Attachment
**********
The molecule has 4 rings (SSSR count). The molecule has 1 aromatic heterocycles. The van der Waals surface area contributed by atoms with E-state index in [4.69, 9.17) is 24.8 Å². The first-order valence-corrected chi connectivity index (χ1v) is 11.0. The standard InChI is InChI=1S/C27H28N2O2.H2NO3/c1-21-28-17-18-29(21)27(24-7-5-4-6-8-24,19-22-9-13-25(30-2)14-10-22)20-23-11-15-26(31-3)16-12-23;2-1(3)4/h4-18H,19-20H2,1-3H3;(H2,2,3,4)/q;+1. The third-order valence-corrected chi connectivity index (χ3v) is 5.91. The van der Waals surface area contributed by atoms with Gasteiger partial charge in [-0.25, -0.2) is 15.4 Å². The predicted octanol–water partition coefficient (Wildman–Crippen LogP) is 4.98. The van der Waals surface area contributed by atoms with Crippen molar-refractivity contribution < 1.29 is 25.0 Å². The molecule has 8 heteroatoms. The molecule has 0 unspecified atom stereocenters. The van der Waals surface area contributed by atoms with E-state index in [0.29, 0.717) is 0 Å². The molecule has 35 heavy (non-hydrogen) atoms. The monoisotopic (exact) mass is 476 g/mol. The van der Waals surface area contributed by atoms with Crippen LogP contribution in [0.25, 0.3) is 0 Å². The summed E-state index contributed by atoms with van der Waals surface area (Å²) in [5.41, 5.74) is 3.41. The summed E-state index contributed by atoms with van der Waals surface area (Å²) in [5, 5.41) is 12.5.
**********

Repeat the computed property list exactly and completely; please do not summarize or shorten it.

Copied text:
The molecule has 4 rings (SSSR count). The molecule has 1 aromatic heterocycles. The van der Waals surface area contributed by atoms with E-state index in [4.69, 9.17) is 24.8 Å². The first-order valence-corrected chi connectivity index (χ1v) is 11.0. The standard InChI is InChI=1S/C27H28N2O2.H2NO3/c1-21-28-17-18-29(21)27(24-7-5-4-6-8-24,19-22-9-13-25(30-2)14-10-22)20-23-11-15-26(31-3)16-12-23;2-1(3)4/h4-18H,19-20H2,1-3H3;(H2,2,3,4)/q;+1. The third-order valence-corrected chi connectivity index (χ3v) is 5.91. The van der Waals surface area contributed by atoms with Gasteiger partial charge in [-0.25, -0.2) is 15.4 Å². The predicted octanol–water partition coefficient (Wildman–Crippen LogP) is 4.98. The van der Waals surface area contributed by atoms with Crippen molar-refractivity contribution < 1.29 is 25.0 Å². The molecule has 8 heteroatoms. The molecule has 0 unspecified atom stereocenters. The van der Waals surface area contributed by atoms with E-state index in [0.29, 0.717) is 0 Å². The molecule has 35 heavy (non-hydrogen) atoms. The monoisotopic (exact) mass is 476 g/mol. The van der Waals surface area contributed by atoms with Crippen LogP contribution in [0.25, 0.3) is 0 Å². The summed E-state index contributed by atoms with van der Waals surface area (Å²) in [5.41, 5.74) is 3.41. The summed E-state index contributed by atoms with van der Waals surface area (Å²) in [5, 5.41) is 12.5.